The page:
MCAT to accommodate more students

by Victoria Boggiano | 11/8/06 6:00am

A California Superior Court judge recently ruled that the Association of American Medical Colleges has 60 days to make its administration of the Medical College Admissions Test more accommodating to students with learning disabilities.

This lawsuit was filed after four college graduates with learning disabilities including dyslexia did not receive extra time to take their MCATs in California. The case was later broadened to include all California test takers with learning disabilities.

During the trial the AAMC asserted that giving students with learning disabilities extra time to take the exam would give these test takers an advantage over their peers. The organization believes the California law defines "disability" in terms that are much too broad, so it adheres to the Americans with Disabilities Act to define the term. The ADA defines "disability" as a "substantial limitation" on a student's ability to perform an important life activity.

"I think it's important to make accommodations for people with learning disabilities in education, but I am not sure if the same idea should be applied at a professional level. If the learning disability does not impede an individual's abilities as a doctor, then I don't have a problem with them receiving extra accommodations," premed student Daniel Gomez '09 said.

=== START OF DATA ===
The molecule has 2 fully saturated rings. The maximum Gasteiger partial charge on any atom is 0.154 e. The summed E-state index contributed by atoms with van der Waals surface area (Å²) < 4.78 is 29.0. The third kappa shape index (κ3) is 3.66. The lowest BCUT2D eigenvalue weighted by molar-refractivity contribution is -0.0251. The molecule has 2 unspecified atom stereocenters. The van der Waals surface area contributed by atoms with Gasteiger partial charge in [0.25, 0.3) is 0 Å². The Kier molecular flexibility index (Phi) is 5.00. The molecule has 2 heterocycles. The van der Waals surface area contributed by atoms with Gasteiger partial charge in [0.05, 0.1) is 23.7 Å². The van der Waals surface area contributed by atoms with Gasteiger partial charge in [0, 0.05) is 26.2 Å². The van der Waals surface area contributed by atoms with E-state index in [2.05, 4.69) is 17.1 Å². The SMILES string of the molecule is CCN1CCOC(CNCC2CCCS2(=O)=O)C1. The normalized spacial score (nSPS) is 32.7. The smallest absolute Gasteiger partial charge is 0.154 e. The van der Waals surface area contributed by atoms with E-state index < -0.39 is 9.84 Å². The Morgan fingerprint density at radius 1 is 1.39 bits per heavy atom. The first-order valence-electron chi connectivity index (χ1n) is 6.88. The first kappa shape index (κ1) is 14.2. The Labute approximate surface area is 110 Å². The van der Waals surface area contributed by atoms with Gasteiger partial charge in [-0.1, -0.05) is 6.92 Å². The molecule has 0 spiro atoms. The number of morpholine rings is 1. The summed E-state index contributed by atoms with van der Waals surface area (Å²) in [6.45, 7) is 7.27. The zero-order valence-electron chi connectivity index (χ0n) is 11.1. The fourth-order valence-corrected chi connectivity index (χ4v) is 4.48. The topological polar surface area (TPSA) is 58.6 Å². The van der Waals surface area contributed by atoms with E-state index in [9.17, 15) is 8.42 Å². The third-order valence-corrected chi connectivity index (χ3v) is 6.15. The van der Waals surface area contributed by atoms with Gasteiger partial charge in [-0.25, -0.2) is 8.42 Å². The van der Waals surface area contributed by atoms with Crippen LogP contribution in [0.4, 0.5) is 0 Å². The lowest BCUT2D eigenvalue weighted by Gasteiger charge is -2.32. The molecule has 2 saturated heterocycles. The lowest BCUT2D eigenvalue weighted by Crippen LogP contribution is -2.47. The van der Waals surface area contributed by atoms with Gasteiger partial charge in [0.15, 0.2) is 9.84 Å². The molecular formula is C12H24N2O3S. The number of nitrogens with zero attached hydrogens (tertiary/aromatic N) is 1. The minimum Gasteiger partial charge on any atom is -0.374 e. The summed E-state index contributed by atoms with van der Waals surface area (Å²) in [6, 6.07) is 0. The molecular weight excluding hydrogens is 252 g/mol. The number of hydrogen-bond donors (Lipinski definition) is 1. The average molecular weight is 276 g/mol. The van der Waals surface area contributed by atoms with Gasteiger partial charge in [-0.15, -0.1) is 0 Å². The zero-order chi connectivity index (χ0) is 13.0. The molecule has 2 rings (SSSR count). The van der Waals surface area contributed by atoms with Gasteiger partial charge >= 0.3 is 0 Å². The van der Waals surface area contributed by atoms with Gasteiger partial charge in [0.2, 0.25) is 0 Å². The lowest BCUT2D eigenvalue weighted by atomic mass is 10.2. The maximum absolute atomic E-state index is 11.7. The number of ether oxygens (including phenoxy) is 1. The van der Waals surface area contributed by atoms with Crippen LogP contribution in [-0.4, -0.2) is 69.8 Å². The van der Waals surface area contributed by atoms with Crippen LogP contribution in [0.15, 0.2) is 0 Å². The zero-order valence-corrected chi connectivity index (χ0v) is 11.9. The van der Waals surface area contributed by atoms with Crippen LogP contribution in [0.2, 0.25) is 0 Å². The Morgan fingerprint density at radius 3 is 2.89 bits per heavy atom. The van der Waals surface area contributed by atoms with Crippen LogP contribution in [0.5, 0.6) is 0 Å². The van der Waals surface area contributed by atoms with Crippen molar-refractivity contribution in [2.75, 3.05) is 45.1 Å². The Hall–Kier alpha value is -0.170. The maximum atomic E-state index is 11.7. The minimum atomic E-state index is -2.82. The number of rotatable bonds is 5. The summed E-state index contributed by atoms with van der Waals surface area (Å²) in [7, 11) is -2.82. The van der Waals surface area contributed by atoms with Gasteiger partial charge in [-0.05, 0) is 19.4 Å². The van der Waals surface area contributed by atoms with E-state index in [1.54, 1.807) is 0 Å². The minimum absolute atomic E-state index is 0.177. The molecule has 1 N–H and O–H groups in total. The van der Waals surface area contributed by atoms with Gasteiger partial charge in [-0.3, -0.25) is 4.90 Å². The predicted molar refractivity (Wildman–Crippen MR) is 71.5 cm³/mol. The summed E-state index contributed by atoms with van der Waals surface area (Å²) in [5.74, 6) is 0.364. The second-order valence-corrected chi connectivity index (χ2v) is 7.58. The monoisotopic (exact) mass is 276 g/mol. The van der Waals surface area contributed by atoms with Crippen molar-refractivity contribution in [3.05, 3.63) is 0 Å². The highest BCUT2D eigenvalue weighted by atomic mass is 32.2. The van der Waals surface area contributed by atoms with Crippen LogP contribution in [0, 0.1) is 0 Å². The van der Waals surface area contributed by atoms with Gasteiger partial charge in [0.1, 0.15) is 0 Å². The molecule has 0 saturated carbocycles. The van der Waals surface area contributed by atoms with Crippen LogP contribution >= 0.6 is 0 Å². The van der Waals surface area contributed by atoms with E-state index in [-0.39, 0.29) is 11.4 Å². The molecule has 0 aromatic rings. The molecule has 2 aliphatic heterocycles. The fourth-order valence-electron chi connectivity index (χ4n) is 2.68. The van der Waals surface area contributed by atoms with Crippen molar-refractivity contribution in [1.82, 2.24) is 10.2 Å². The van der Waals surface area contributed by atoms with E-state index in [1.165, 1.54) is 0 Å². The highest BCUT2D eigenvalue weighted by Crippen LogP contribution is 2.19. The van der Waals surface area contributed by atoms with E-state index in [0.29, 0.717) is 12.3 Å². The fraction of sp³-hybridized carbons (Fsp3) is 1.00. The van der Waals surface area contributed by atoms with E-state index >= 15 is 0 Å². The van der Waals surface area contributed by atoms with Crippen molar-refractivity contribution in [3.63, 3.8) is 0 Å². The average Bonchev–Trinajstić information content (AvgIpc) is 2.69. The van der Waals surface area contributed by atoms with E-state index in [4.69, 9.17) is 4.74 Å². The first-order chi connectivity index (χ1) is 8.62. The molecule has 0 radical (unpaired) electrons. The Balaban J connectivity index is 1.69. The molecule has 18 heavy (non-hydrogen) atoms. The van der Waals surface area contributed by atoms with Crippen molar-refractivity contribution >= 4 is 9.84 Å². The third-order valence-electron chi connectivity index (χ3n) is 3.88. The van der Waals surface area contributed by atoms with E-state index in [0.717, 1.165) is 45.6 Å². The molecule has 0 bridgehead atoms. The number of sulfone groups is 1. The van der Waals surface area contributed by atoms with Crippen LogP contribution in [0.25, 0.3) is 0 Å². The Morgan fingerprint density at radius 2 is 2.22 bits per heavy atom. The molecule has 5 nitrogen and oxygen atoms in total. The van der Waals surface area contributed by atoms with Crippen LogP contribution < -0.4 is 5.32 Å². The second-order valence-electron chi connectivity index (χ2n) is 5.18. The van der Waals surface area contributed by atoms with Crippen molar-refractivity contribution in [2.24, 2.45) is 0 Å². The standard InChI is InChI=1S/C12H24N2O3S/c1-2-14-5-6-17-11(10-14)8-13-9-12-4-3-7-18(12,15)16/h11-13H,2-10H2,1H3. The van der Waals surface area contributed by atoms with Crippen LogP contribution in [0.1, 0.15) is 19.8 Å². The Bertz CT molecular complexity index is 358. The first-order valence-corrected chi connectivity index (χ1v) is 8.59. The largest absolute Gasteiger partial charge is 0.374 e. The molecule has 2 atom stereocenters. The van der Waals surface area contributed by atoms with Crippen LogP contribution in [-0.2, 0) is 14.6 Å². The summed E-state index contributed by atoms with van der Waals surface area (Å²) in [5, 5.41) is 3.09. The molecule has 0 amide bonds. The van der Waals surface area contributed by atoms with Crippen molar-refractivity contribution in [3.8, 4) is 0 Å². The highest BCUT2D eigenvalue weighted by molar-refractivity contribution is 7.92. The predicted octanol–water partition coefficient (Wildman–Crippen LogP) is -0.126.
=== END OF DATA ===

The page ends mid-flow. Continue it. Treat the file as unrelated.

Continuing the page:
Ursula Hibbert-Olender, the premed adviser at Career Services, said she believes students should be assessed on a case-by-case basis to see if they need extra accommodations.

"I think it really depends on the diagnosis [of the student] and what is going to level the playing field," Hibbert-Olender said. "I don't think that there's one accommodation that's going to suit every student with a learning disability. There needs to be some determination process on what's going to be the appropriate accommodation ... for the individual."

According to figures reported to Hibbert-Olender, in 2005, none of the 148 Dartmouth students that took the MCATs received any sort of learning-disability testing accommodations, and thus far in 2006, 3 of the 133 Dartmouth have received accommodations for either a physical or learning-related disability.

The AAMC plans to appeal the California court's decision in an effort to maintain one strict national standard that evaluates requests for extra accommodations on the MCATs. The organization fears that applying California laws to the testing process will impair the comparability of MCAT scores, thereby devaluing its usefulness for medical schools when evaluating applicants.